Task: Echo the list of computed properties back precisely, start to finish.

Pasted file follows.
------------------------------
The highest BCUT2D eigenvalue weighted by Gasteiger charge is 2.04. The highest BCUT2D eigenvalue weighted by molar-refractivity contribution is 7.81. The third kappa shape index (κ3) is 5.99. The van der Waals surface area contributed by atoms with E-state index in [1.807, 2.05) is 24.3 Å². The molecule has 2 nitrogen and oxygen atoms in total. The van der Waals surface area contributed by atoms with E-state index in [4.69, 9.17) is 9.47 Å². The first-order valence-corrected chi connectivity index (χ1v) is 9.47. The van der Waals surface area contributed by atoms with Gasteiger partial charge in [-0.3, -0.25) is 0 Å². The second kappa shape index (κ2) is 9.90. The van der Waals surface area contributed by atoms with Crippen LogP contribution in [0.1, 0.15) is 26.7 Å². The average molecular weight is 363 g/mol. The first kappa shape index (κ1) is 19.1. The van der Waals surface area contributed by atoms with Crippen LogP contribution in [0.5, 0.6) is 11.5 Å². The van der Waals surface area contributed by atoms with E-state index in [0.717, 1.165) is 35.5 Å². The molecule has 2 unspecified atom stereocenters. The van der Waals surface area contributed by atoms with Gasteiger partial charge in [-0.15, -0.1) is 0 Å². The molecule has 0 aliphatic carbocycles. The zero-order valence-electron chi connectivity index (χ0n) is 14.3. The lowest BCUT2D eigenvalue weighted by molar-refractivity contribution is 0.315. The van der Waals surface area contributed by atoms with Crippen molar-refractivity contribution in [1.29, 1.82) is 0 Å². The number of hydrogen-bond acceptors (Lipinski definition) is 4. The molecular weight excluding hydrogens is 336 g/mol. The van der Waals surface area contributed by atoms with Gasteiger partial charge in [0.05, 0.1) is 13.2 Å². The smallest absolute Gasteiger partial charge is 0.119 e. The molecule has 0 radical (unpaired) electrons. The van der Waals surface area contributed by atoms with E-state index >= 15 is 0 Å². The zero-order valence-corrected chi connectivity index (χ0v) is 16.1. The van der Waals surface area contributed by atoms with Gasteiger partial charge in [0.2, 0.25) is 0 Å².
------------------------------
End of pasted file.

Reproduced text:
The highest BCUT2D eigenvalue weighted by Gasteiger charge is 2.04. The highest BCUT2D eigenvalue weighted by molar-refractivity contribution is 7.81. The third kappa shape index (κ3) is 5.99. The van der Waals surface area contributed by atoms with E-state index in [1.807, 2.05) is 24.3 Å². The molecule has 2 nitrogen and oxygen atoms in total. The van der Waals surface area contributed by atoms with E-state index in [4.69, 9.17) is 9.47 Å². The first-order valence-corrected chi connectivity index (χ1v) is 9.47. The van der Waals surface area contributed by atoms with Gasteiger partial charge in [-0.3, -0.25) is 0 Å². The second kappa shape index (κ2) is 9.90. The van der Waals surface area contributed by atoms with Crippen LogP contribution in [0.1, 0.15) is 26.7 Å². The average molecular weight is 363 g/mol. The first kappa shape index (κ1) is 19.1. The van der Waals surface area contributed by atoms with Crippen LogP contribution in [0.5, 0.6) is 11.5 Å². The van der Waals surface area contributed by atoms with E-state index in [0.717, 1.165) is 35.5 Å². The molecule has 2 unspecified atom stereocenters. The van der Waals surface area contributed by atoms with Gasteiger partial charge in [-0.15, -0.1) is 0 Å². The molecule has 0 aliphatic carbocycles. The zero-order valence-electron chi connectivity index (χ0n) is 14.3. The lowest BCUT2D eigenvalue weighted by molar-refractivity contribution is 0.315. The van der Waals surface area contributed by atoms with Crippen molar-refractivity contribution in [1.29, 1.82) is 0 Å². The number of hydrogen-bond acceptors (Lipinski definition) is 4. The molecular weight excluding hydrogens is 336 g/mol. The van der Waals surface area contributed by atoms with Gasteiger partial charge in [0.05, 0.1) is 13.2 Å². The smallest absolute Gasteiger partial charge is 0.119 e. The molecule has 0 radical (unpaired) electrons. The van der Waals surface area contributed by atoms with E-state index >= 15 is 0 Å². The zero-order valence-corrected chi connectivity index (χ0v) is 16.1. The van der Waals surface area contributed by atoms with Gasteiger partial charge in [0.2, 0.25) is 0 Å².